MUSC 321 Counterpoint 3
MUSC 372 Jazz Theory and Arranging I 3
MUSC 373 Jazz Theory and Arranging II 3
MUSC 422 Musical Form 2
MUSC 461 Instrumentation and Arranging 2
Conducting (4 credit hours)   
MUSC 362 Conducting I 2
MUSC 363 Conducting II 2
Music History (12 credit hours)   
MUSC 112 History of Rock and Roll 3
MUSC 213 Survey of Jazz Styles 3
MUSC 411 History of Music I 3
MUSC 412 History of Music II 3
Piano Proficiency (see department for information)   
Senior Recital (see department for information) 0
Total credit hours 85
BACHELOR OF ARTS or BACHELOR OF SCIENCE   
in MUSIC ( Performance Concentration)   
Supporting Course Work (*may count as General Education)   
General Education 41
Fine Arts electives must be outside of the Music discipline   

54 credits of upper division courses are required including 6 credit hours outside of the Music discipline. Writing Intensive Credit 12 ACAD 101 Student Success Seminar 3

B.A. Requirements

Complete any upper division Spanish course, or one of the following: SPAN 202, SPAN 214, or SPAN 252

B.S. Requirements (6 credit hours) Complete an additional six credit hours in Math, and/or Computer Science, and/or GEOG/SOC 323 Social Statistics beyond the General Education requirements.

Music Core Requirements (65 credit hours) Applied Music (24 credit hours) MUSC 100 Applied Music (2 per semester) 8

MUSC 300 Applied Music (2 per semester) 8 MUSC 102/302 Applied Music Lab (8 semesters) 8 Major Ensemble (8 semesters)

MUSC 101/301 University Choir or MUSC 106/306 University Orchestra or MUSC 151/351 University Band or MUSC 171/371 Jazz Ensemble 8 Music Theory (23 credit hours) MUSC 121/123 Music Theory I & lab 4 MUSC 122/124 Music Theory II & lab 4 MUSC 221/223 Music Theory III & lab 4 MUSC 222/224 Music Theory IV & lab 4 MUSC 321 Counterpoint 3 MUSC 422 Musical Form 2 MUSC 461 Instrumentation and Arranging 2 Conducting (4 credit hours) MUSC 362 Conducting I 2 MUSC 363 Conducting II 2 Music History (6 credit hours) MUSC 411 History of Music I 3 MUSC 412 History of Music II 3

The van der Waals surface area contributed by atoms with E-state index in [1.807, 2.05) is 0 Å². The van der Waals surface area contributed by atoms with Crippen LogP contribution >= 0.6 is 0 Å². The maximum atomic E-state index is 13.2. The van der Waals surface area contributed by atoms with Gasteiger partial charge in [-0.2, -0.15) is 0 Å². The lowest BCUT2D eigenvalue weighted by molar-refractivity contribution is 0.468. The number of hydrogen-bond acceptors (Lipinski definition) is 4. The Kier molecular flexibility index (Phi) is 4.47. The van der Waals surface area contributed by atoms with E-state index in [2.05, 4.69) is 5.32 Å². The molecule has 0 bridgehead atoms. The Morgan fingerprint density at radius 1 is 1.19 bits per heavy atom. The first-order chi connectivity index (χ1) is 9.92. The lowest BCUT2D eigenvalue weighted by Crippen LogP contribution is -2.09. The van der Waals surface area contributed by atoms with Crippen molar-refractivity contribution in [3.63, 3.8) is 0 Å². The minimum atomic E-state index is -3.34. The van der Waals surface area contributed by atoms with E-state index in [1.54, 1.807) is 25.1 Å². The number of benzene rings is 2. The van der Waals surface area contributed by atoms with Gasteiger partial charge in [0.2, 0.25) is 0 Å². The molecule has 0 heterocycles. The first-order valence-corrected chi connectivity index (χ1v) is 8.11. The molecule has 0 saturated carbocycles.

Piano Proficiency (see department for information) Junior Recital (see department for information) Senior Recital (see department for information) 0 Total credit hours 65

TWO YEAR DEGREE

ASSOCIATE OF ARTS IN GRAPHIC DESIGN

(64 credit hours)

Supporting Coure Work

ART 211 Art Appreciation 3 ENGL 101 Composition & Rhetoric I 3 Total credit hours 6

Graphic Design Core Requirements

ART 101 ART 102 ART 103 ART 107 ART 114 ART 115 ART 205 ART 210 ART 214 ART 215 ART 216 ART 271 ART 272 ART 281 BSAD 100 or BSAD 152 2-D Design 4 Color 4 3-D Design 4 Drawing I 4 Graphic Design Software I 4 Electronic Imaging for Design 4 Non-toxic Printmaking I 4 Photography I 4 Graphic Design Software II 4 Design Portfolio Development 2 Business & Legal Issues for Artists 3 Web Design and Typography 4 Graphic Design Studio 4 Internship in Art 2 Introduction to Business Entrepreneurship 3 Total credit hours 54

Guided Electives (select one)

ART 207 Drawing II 4 ART 221 Beginning Fibers I 4 ART 230 Papermaking I 4 ART 241 Clay I 4 ART 251 Painting I 4 ART 261 Sculpture I 4 Minimum elective credit hours 4 Total credit hours 64

Minors Art Minor

(23 credit hours minimum)

Foundation (select three of the following) ART 101 2-D Design 4 ART 102 Color 4 ART 103 3-D Design 4 ART 107 Drawing I 4

Total minimum Foundation credits 12 Studio Courses (select two of the following) ART 205 Non-Toxic Printmaking I 4 ART 210 Photography I 4 ART 221 Beginning Fibers I 4 ART 230 Papermaking I 4 ART 241 Clay I 4 ART 251 Painting I 4 ART 261 Sculpture I 4 ART 271 Web Design & Typography 4 ART 301 Life Drawing 4

Total minimum Studio credits 8 Art History Courses (select one of the following)

ART 378 ART 386 ART 387 ART 388 ART 389 History of World Art: Women in Art History of World Art: Pre-Renaissance Art History of World Art: Renaissance/Baroque History of World Art: Contemporary Art History of World Art: Mexican Art Total minimum Art History credits 3 3 3 3 3 3
   Total minimum credit hours 23
   Music Minor   
   (26 credit hours minimum)   
MUSC 100 MUSC 101 or MUSC 106 or MUSC 151 or MUSC 171 Applied Music University Choir University Orchestra University Band Jazz Ensemble 4 4